This month we chat to an interior designer who has built up an design business that spans both commercial and residential design. A finalist in the national design competition ‘Corporate Cultures Design Journey,’ and recently awarded one of Australia’s Interior Designers to watch by realestate.com.au. Alicia made time to chat to us and share some of her stunning work! (First image from @aliciaxiberrasinterios Instagram feed)
How did Alicia Xiberras Interiors begin?
I grew up around floor plans, my father was a builder. I had this ability to be able to read them from a young age and I used to pretend to be architect. I never played with my Barbies but I did create Barbie houses out of shoe boxes. Creating curtains and designing the interior. I just seemed to have a passion for it. At 17 I applied to accounting but realised that was not where I wanted to go so I studied an Advanced Diploma of Interior Design. My first job was done the old fashioned way. There was no social media. So it was sifting through the yellow pages. I called ten firms a day until I got a job. I went into the drafting section of a firm in Parramata and was not qualified in the programs at the time but they employed me because they said I had something. I think they sensed my passion! So I learnt everything on the job AutoCAD, Revit, the DA process in Council everything.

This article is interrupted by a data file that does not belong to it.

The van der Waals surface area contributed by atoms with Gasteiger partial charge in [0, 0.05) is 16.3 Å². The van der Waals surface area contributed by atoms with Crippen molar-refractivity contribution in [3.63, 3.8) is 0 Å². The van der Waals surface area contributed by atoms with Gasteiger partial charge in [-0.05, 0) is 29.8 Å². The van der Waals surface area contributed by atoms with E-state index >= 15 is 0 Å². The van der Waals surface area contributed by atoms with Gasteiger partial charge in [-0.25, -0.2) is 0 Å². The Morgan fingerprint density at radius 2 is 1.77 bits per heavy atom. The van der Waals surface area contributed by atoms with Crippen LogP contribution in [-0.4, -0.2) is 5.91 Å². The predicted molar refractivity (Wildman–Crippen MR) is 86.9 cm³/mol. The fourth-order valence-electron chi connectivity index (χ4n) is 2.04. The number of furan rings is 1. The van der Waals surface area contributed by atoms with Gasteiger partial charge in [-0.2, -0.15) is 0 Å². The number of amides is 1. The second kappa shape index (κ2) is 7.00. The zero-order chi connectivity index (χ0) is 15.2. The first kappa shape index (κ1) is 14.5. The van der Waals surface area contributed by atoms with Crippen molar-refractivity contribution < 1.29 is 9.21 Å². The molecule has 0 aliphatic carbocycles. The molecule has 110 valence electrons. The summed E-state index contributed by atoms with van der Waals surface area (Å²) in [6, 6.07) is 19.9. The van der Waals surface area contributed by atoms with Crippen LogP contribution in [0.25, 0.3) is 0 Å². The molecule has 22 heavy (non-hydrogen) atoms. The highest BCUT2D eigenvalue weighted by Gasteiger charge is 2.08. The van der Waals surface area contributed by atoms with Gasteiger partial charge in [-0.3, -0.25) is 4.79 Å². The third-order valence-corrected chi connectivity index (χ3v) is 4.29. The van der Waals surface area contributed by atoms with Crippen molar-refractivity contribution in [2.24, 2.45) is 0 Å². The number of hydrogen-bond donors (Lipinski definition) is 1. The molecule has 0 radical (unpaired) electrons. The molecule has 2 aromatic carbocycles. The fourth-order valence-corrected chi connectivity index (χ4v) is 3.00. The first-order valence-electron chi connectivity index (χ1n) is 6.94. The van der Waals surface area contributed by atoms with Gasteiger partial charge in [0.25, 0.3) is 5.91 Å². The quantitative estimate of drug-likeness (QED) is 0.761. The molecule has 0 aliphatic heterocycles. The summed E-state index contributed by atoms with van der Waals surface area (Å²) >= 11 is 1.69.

After a while I had an itch for interiors not architectural work and I went to a Kitchen company and learnt all about joinery design for 2 years. Then I slowly went out on my own. Colour consulting on side while I worked and this lead to starting my business 6 years ago but it really only took off with the exposure of social media, and being recognised by www.realestate.com.au as being one of Australia’s most upcoming and promising designers.
It’s astonishes me every day that at 29 years old my business has grown, from starting as just me behind my laptop, to now having a client base of retail and residential, 25 projects we are currently working on, hiring a personal assistant and designing my own studio.
What is your daily life/ schedule as an Interior Designer?
Well, today I have 15 clients to follow up on all at various stages of their projects. I am also meeting with a graphic designer for the look of a store bulk head for a commercial project I am working on. Budgeting for new residential design project. Organising a meeting with Christopher Boots for a light instillation for residential project. I have a meeting with a representative from Laminex on new products for our sample library. And a catch up with a local tile store for new range and price review. Then when I have finished all that I will be working on the design side of the projects. Oh and we are also planning to go to Décor and Design in Melbourne so finalising those details. Then when the work day has ended, I go to my other busy life of being a young mum with two small children.
What are your main sources of inspiration?Following suppliers and what they have coming out. Also going to events for example, Belle magazine launched with Laminex recently and I was chatting with the editor of the magazine about the industry and trends, and what is the design talk straight out of Milan.